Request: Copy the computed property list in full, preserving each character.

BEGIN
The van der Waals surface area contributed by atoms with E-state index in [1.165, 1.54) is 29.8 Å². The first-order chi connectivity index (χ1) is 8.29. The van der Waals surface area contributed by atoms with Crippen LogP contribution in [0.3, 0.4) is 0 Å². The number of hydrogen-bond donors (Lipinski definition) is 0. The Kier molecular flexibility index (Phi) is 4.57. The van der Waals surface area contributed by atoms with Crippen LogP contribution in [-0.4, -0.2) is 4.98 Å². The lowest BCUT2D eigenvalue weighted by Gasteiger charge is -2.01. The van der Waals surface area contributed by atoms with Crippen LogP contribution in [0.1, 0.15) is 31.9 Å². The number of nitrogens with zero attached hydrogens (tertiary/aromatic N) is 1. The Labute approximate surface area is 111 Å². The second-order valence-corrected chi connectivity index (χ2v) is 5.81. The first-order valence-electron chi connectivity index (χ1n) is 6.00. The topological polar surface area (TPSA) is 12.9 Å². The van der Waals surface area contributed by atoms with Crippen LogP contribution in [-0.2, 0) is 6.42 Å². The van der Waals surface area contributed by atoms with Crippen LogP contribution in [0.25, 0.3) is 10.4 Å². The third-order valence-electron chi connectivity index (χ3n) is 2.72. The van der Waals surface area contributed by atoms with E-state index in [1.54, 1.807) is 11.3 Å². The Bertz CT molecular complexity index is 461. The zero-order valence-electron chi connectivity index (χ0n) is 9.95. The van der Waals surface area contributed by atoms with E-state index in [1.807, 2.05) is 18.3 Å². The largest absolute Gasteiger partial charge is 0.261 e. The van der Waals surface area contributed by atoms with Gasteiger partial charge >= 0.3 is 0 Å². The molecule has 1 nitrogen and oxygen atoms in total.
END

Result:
The van der Waals surface area contributed by atoms with E-state index in [1.165, 1.54) is 29.8 Å². The first-order chi connectivity index (χ1) is 8.29. The van der Waals surface area contributed by atoms with Crippen LogP contribution in [0.3, 0.4) is 0 Å². The number of hydrogen-bond donors (Lipinski definition) is 0. The Kier molecular flexibility index (Phi) is 4.57. The van der Waals surface area contributed by atoms with Crippen LogP contribution in [-0.4, -0.2) is 4.98 Å². The lowest BCUT2D eigenvalue weighted by Gasteiger charge is -2.01. The van der Waals surface area contributed by atoms with Crippen LogP contribution in [0.1, 0.15) is 31.9 Å². The number of nitrogens with zero attached hydrogens (tertiary/aromatic N) is 1. The Labute approximate surface area is 111 Å². The second-order valence-corrected chi connectivity index (χ2v) is 5.81. The first-order valence-electron chi connectivity index (χ1n) is 6.00. The topological polar surface area (TPSA) is 12.9 Å². The van der Waals surface area contributed by atoms with Crippen LogP contribution in [-0.2, 0) is 6.42 Å². The van der Waals surface area contributed by atoms with Crippen LogP contribution in [0.25, 0.3) is 10.4 Å². The third-order valence-electron chi connectivity index (χ3n) is 2.72. The van der Waals surface area contributed by atoms with E-state index in [1.54, 1.807) is 11.3 Å². The Bertz CT molecular complexity index is 461. The zero-order valence-electron chi connectivity index (χ0n) is 9.95. The van der Waals surface area contributed by atoms with E-state index in [1.807, 2.05) is 18.3 Å². The largest absolute Gasteiger partial charge is 0.261 e. The van der Waals surface area contributed by atoms with Gasteiger partial charge >= 0.3 is 0 Å². The molecule has 1 nitrogen and oxygen atoms in total.